Deforestation across Southeast Asia is one of the biggest environmental catastrophes facing our planet today. Asian rainforests are home to thousands of indigenous tribes and some of the richest biodiversity in the world. But both are under threat with vast rainforests being razed at an alarming rate to make way for palm oil plantations. From chocolate and ice cream to soap and shampoo - palm oil is in countless products on supermarket shelves around the world. Global demand for palm oil is expected to double by 2020.
Al Jazeera's 101 East documentary program and Contrast VR take you to the frontlines of this unfolding environmental disaster through their 360º video co-production, 'The Curse of Palm Oil'. Told from the perspective of Dendi Johari, an Orang Asli tribesman from Malaysia, this immersive documentary shows the human and ecological impact of palm oil production on his land. Using virtual reality technology, the viewer gets a first-hand look at the destructive practices of logging companies and the vast tracts of land that have been completely cleared. The user experiences the stark contrast of stepping into serene village life and joins tribesmen on a hunter gathering journey in the lush jungle. The villagers then bring the viewer into the inner circle of a trance-like spiritual ceremony to give thanks to nature.
The campaign's objective is to make an international audience aware of the plight facing Asian indigenous tribes like the Orang Asli and the devastating impact that deforestation is having across the continent.
It is essential to always respect the way of life of people who share their lives and stories with us. But it is particularly important when working with indigenous communities like Malaysia's Orang Asli, who after decades of mistreatment, remain closed to outsiders. Over years of filming with the community for Al Jazeera, we reported on their struggles and earned the trust of tribal elders.
Through this relationship, we were able to approach the community about the making of a 360º documentary, and were invited to stay in an Orang Asli tribal village in the heartlands of northern Malaysia.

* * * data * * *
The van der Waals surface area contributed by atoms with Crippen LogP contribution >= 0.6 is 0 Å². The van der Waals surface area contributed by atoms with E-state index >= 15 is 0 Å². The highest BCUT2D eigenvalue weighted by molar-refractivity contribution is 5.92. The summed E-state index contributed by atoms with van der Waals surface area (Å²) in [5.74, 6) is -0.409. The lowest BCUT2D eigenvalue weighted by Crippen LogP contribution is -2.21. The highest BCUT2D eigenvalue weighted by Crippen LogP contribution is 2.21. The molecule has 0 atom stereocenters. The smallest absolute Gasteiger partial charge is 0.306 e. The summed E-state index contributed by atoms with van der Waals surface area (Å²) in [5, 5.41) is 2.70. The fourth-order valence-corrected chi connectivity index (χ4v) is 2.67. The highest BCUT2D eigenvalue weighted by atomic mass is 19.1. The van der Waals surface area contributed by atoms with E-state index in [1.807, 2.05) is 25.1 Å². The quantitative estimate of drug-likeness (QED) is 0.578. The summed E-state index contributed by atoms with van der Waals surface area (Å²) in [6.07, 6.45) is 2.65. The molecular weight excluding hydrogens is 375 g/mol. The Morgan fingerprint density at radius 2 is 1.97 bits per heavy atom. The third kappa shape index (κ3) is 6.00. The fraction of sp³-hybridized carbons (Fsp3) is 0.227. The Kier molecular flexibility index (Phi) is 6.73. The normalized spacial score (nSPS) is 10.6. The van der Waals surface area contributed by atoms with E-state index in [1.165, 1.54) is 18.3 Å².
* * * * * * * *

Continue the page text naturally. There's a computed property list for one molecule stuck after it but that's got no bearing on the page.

Logistically, it would be a challenging shoot. To power the 360º camera and other digital equipment, we travelled with a generator. We would also have to contend with hilly, steep terrain and torrential downpours, while excessive logging meant that the landscape was susceptible to landslides.
The remote village is accessible by a bumpy 8-hour drive from the capital, Kuala Lumpur. Our team camped out in the surrounding rainforest, accessible only by four-wheel drive. Most of the tribesmen there don't speak the national language, Bahasa Malaysia. Despite communication barriers, we were able to explain the complex process of making a virtual reality documentary.
Our strategy for making "The Curse of Palm Oil" was to collaborate with the Orang Asli community to create a narrative showing their unique way of life. To implement this, the team spent time in the village learning about their cultural practices and the impact of deforestation on their livelihood. One trip included a four-hour hike to gather food and supplies in the jungle. We learned their traditional ways of taking only what they need, and respecting and seeking protection from nature.
We identified key scenes that would immerse the viewer into the simplicity of village life that the Orang Asli are fighting so hard to preserve, while ensuring that our presence there did not diminish or interfere with the experience. To bring the sights and the sounds of the forest to life, we captured the call of birds in the early morning, gibbons hooting in the jungle, crackling fires, children laughing and splashing as they swam in the river. We recorded the enchanting beat of bamboo sticks as the women sang and men danced to their dream songs that encapsulate their love, respect and dependence on nature.
Our team also filmed in locations which showed the devastating impact of deforestation. Through research and detailed pre-production, we were able to access tracts of land once rich with forest life, now left barren and empty. We show the viewer this destruction first-hand by bringing them up close to the deafening roar of chainsaws and bulldozers as they razed the forest to the ground.
101 East and Contrast VR achieved their objective to raise awareness about the scale of environmental destruction in northeastern Malaysia to a global audience. This was done by fully immersing the audience on a journey into the Malaysian jungle and an Orang Asli village.
Spatial audio played a major part in the success of bringing the scenes to life. The sounds of the loggers and their machines at work juxtaposed against the natural sounds of fauna in the forest, enriching the audience's immersive experience. It drove home the tribe's sense of loss over their livelihood that is being destroyed. While the viewer takes in a 360 degree look around stripped and barren lands, sounds of the forest that once stood in its place echo as a memory, and contrast with the deafening sounds of bulldozers. This special feature of the film intensifies the real-life conflict that continues to unfold everyday in the rainforests of Malaysia and in countries across Asia.
"The Curse of Palm Oil" was published on several Al Jazeera Network social media platforms and the Oculus VR app for headsets. Throughout the campaign, the film gathered over 800,000 views. The piece prompted important conversation and widespread discussion on Facebook and Twitter with a large proportion of the audience expressing shock about the extent of deforestation in Southeast Asia.
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